Föreläsningar och seminarier Workshop - Causal inference with competing events
Arranged within the doctoral programme in Epidemiology
A competing risk event is any event that ensures the outcome of interest cannot subsequently occur. For example, in a study where prostate cancer death is the primary outcome, a fatal stroke is a competing event because an individual cannot die of cancer once they have died of stroke. When competing events are present, many possible definitions of a causal effect may be considered. Choosing a causal effect of practical interest requires understanding the interpretation of different counterfactual contrasts and the assumptions needed to identify them using the study data and subject matter knowledge. This workshop will introduce participants to a counterfactual framework for causal inference in the face of competing events. Participants will learn how to articulate and interpret different types of causal effects when competing events are present, and approaches to estimating them under transparent assumptions with the aid of causal diagrams. In part I, we cover counterfactual contrasts of popular parameters from the competing risks literature, including contrasts of cause- specific and subdistribution hazards, and cause-specific cumulative incidences and their relation to total and controlled direct effects from the mediation literature. In part II, we introduce the separable effects, new causal effect definitions that may be of particular clinical relevance in competing events settings. Theoretical concepts will be illustrated via practical examples and R code provided.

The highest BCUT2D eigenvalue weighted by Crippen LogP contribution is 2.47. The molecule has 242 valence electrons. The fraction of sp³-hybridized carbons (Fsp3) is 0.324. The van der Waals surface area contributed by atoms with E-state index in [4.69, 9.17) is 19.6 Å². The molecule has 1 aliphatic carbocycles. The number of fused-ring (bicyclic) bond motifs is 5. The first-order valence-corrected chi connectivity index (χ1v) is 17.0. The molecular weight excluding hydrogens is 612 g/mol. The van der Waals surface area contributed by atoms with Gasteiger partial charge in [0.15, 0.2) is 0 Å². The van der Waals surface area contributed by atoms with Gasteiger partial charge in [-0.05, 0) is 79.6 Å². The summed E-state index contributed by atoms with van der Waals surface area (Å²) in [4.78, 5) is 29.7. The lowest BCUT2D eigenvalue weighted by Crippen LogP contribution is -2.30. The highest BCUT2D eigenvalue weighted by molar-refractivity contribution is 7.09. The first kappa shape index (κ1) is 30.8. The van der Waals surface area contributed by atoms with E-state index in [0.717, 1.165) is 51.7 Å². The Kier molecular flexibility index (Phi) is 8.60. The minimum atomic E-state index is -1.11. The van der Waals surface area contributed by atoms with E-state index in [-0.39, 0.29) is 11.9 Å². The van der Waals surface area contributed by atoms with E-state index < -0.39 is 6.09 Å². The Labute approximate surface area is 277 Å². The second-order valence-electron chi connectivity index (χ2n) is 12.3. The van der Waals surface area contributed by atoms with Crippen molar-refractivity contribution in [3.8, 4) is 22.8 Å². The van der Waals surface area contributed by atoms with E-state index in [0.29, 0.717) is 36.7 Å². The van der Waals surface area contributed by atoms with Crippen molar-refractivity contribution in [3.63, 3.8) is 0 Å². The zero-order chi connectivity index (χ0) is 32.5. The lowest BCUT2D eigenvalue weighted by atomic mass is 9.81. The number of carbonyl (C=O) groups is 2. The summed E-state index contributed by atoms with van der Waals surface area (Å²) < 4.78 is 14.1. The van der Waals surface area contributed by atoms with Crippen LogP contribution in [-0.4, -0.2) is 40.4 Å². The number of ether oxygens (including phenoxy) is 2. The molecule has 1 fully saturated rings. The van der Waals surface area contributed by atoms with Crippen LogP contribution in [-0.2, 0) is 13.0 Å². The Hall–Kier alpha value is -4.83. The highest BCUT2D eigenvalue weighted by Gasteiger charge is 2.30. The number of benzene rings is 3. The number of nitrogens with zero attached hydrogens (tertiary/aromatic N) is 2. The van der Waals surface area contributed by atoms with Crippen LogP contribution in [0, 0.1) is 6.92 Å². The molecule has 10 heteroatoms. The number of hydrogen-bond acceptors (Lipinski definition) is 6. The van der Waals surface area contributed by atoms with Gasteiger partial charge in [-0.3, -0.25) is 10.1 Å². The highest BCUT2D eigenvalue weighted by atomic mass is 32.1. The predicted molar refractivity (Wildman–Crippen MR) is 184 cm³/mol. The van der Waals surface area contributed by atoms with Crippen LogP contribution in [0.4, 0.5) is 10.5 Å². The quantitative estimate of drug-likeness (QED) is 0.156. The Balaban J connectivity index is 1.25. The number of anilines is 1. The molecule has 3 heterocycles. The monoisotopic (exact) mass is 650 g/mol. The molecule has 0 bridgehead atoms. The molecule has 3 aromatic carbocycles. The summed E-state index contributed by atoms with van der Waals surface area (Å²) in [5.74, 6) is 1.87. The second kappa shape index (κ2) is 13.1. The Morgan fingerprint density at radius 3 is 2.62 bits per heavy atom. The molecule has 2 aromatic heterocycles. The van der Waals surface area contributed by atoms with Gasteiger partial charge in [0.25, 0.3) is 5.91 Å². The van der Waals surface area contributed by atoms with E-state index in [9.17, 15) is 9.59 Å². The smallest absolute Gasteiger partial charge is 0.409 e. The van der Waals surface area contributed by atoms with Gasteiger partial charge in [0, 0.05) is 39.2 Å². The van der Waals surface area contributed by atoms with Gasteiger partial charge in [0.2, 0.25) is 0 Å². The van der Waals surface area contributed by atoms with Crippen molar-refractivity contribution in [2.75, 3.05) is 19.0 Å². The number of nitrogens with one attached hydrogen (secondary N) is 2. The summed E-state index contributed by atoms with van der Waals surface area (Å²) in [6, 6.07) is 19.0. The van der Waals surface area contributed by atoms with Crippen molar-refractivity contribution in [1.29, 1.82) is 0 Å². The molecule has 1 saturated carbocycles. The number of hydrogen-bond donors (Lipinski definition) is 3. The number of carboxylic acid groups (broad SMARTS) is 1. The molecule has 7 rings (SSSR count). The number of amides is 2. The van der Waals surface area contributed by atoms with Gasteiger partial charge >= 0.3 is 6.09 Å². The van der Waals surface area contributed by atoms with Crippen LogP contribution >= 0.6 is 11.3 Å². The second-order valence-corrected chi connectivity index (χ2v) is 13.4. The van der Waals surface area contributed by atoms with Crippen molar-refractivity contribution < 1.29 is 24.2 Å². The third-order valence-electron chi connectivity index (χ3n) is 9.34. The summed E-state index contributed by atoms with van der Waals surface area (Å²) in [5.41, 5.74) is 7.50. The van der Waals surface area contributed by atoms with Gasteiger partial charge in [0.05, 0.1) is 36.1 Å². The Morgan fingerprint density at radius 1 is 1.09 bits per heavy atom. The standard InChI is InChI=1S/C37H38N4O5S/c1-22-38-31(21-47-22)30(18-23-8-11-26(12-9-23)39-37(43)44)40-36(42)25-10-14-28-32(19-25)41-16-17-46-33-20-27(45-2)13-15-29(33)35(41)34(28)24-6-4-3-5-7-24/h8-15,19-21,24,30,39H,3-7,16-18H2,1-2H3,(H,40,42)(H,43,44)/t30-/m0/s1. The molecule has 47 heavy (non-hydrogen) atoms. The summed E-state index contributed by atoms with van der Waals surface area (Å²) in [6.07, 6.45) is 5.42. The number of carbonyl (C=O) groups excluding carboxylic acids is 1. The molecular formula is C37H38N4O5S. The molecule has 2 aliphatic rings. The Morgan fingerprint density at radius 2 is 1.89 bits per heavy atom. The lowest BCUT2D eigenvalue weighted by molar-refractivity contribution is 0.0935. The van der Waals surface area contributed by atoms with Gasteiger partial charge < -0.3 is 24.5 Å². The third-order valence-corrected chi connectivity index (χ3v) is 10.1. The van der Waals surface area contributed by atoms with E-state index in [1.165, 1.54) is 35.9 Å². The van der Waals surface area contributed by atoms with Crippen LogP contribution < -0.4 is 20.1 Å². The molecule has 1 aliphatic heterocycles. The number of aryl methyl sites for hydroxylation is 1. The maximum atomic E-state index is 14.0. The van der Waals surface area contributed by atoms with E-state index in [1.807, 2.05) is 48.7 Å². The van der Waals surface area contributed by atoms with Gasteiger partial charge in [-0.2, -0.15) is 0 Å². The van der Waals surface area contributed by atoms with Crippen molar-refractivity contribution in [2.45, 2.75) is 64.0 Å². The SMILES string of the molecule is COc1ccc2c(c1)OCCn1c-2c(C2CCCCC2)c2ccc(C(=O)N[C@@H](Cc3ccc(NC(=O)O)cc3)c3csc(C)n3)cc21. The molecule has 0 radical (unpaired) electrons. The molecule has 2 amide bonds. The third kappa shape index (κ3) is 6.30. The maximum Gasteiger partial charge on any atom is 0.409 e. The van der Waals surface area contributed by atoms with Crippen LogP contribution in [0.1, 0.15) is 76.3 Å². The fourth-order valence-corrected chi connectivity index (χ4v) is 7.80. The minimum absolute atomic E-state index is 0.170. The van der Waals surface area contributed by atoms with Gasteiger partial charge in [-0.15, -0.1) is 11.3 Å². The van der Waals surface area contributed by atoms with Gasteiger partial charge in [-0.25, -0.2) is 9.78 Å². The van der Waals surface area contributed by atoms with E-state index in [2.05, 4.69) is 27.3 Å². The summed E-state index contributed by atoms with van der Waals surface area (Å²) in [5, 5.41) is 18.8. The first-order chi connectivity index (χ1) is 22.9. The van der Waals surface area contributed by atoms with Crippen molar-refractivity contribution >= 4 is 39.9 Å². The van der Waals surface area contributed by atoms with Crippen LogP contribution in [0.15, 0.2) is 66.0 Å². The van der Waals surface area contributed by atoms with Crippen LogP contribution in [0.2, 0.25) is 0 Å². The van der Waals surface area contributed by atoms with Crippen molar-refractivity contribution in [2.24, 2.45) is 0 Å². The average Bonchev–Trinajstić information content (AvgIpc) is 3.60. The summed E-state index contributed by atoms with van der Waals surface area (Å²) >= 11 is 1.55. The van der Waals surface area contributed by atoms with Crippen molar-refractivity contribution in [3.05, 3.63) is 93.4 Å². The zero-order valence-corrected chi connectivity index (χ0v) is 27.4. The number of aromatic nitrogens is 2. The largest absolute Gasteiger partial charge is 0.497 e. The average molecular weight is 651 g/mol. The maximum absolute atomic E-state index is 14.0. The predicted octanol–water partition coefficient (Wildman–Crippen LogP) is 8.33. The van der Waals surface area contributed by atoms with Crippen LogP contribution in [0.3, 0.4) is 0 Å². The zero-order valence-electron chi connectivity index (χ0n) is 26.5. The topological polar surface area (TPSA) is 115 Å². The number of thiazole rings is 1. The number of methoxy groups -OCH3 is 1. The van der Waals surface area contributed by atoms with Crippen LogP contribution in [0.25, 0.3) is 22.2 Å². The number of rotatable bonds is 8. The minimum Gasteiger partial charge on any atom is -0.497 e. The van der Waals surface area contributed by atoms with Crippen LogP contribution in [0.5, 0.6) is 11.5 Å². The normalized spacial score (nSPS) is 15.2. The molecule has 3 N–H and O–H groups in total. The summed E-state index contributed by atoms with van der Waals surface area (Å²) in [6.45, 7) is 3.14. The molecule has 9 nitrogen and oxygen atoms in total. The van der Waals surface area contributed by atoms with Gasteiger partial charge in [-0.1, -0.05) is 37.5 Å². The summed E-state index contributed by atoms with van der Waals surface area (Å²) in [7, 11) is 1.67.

This workshop is of relevance to doctoral and postdoctoral students, as well as junior and senior researchers, interested in expanding their epidemiological study design and analysis toolkit. It is recommended to have at least an elementary understating of causal inference and causal directed acyclic graphs (DAGs).
• Jessica Young, Associate Professor, Department of Population Medicine at the Harvard Medical School and the Department of Epidemiology at the Harvard Chan School of Public Health
• Mats Stensrud, Assistant Professor of Statistics, Department of Mathematics, École polytechnique fédérale de Lausanne